Introduction: Tune Up Your Computer for Better Performance
If you are interested in cleaning your PC and want it to have better performance here is a guide to carry out the task. It isn't magic, but it will clean up your computer junk and allow it to run at maximum performance.
Step 1: Remove Unnecessary Software
First and foremost, remove any software that you don't need or has been lying on your computer for a year and you believe that it will be useful someday. No it won't be. So to do that the best way is to open Control Panel->Programs and Feature and Uninstall all that you want gone.
A very big problem we all face is the amount of unnecessary bloatware we have on our computers. It is all due to the money eating manufacturers and you can have a hard time identifying and deleting bloatware. To get rid of bloatware on a new PC, you can try PC Decrapifier, which will automatically remove known bloatware.
Step 2: Free Up Space by Removing Files
If you’ve been using your computer for a while, you can probably free up disk space by running CCleaner
utility. It will scan your computer for temporary files and other unnecessary system files you can delete, then delete them and free up space. If you really want to use a registry cleaner — and we don’t recommend it because it won’t help you at all — you can use the registry cleaner built into CCleaner.
If you don’t want to install CCleaner, you can instead use the Disk Cleanup tool built into Windows.
Step 3: Update Windows
You can view your Windows Update settings and manually perform updates from the Windows Update pane under System and Security in the Control Panel.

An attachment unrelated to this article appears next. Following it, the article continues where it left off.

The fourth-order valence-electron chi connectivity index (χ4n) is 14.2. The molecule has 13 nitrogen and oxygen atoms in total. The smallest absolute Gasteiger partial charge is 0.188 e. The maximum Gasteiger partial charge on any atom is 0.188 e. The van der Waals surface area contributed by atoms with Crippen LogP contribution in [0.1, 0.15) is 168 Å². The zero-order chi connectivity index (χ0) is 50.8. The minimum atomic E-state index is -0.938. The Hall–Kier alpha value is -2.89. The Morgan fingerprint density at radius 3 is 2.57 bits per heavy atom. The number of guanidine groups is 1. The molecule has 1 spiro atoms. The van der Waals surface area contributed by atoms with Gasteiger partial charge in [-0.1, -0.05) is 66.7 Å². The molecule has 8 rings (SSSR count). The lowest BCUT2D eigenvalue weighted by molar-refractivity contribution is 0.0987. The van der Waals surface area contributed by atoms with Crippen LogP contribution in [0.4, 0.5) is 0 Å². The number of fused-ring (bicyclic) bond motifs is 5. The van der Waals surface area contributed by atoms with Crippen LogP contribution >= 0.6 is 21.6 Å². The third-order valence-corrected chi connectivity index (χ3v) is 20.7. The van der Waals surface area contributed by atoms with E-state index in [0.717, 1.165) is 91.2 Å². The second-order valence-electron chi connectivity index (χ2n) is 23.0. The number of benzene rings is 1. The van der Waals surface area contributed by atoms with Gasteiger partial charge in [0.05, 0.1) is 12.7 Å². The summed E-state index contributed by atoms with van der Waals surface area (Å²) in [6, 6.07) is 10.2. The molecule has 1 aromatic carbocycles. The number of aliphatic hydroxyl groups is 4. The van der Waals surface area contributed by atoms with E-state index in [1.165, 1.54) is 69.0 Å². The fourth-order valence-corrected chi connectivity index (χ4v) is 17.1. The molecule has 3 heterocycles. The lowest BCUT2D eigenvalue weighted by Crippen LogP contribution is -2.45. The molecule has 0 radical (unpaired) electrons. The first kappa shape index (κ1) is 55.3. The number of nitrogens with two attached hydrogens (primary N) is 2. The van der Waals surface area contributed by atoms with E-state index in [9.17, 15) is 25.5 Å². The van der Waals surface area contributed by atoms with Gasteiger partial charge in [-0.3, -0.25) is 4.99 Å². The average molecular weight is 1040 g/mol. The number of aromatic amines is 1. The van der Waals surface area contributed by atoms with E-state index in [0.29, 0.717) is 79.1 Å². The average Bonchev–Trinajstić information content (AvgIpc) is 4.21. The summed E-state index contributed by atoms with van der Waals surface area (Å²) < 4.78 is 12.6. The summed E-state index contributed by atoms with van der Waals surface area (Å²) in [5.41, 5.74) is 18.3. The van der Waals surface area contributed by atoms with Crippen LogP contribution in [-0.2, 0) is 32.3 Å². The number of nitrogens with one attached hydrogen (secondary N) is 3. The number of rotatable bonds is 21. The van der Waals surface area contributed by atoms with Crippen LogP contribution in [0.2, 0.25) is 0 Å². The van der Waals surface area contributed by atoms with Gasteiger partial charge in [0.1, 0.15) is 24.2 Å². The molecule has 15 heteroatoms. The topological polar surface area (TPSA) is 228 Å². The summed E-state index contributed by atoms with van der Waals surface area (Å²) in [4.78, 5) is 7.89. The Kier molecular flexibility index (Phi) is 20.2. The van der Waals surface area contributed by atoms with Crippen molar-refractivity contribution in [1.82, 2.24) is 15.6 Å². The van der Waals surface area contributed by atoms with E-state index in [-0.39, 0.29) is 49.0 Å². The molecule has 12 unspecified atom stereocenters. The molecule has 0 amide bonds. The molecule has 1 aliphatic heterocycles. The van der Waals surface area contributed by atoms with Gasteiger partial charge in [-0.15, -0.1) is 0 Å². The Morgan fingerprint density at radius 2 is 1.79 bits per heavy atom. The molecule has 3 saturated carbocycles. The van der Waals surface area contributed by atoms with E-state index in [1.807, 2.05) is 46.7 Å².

Step 4: Optimize Startup
On Windows 8, open the Task Manager (right-click the task bar and select Start Task Manager), and click over to the Startup tab. From here, you can manage your startup programs without installing any other software.
If you’re using an earlier version of Windows, you can use the MSConfig application to control your startup programs or use the startup program manager built into CCleaner.
Step 5: Run an Antivirus Scan
If you’re using Windows 8 or 10, you already have Windows Defender installed. If you’re using an older version of Windows, you can get the same protection by installing Microsoft’s free Microsoft Security Essentials. If you don’t want to use Microsoft’s antivirus programs for some reason, avast! is a solid, free alternative — just don’t install their browser plugin.
If you’re already running an antivirus and wish you could get a second opinion from another antivirus program — just to be safe —. You should never have two antivirus programs installed and running in the background at the same time, as they can interfere with each other.
Step 6: Defragment Your Computer
If you’re using a solid-state drive, you can skip the defragmenting entirely. If you’re using an older mechanical drive, you probably don’t have to worry about it because Windows runs defragmentation operations automatically on a schedule. If you want to defragment your hard drive on your own, just open the Disk Defragmenter tool and click the button to run a defragmentation operation.
Note that this tool is now named “Optimize Drives” on Windows 8. It’s no longer the Disk Defragmenter.
Step 7: Create Restore Discs
You can create restore CDs to easily restore your computer back to its factory default state if its software ever becomes damaged. This isn’t necessary much of the time, as computers ship with recovery partitions and Windows 8 includes built-in refresh and reset options.
However, on Windows 7, you can likely create restore CDs or DVDs using a tool your manufacturer provides. On Windows 8 or 10, you can create a recovery drive that contains a copy of your entire system, just in case the recovery data on your hard drive becomes damaged for some reason.
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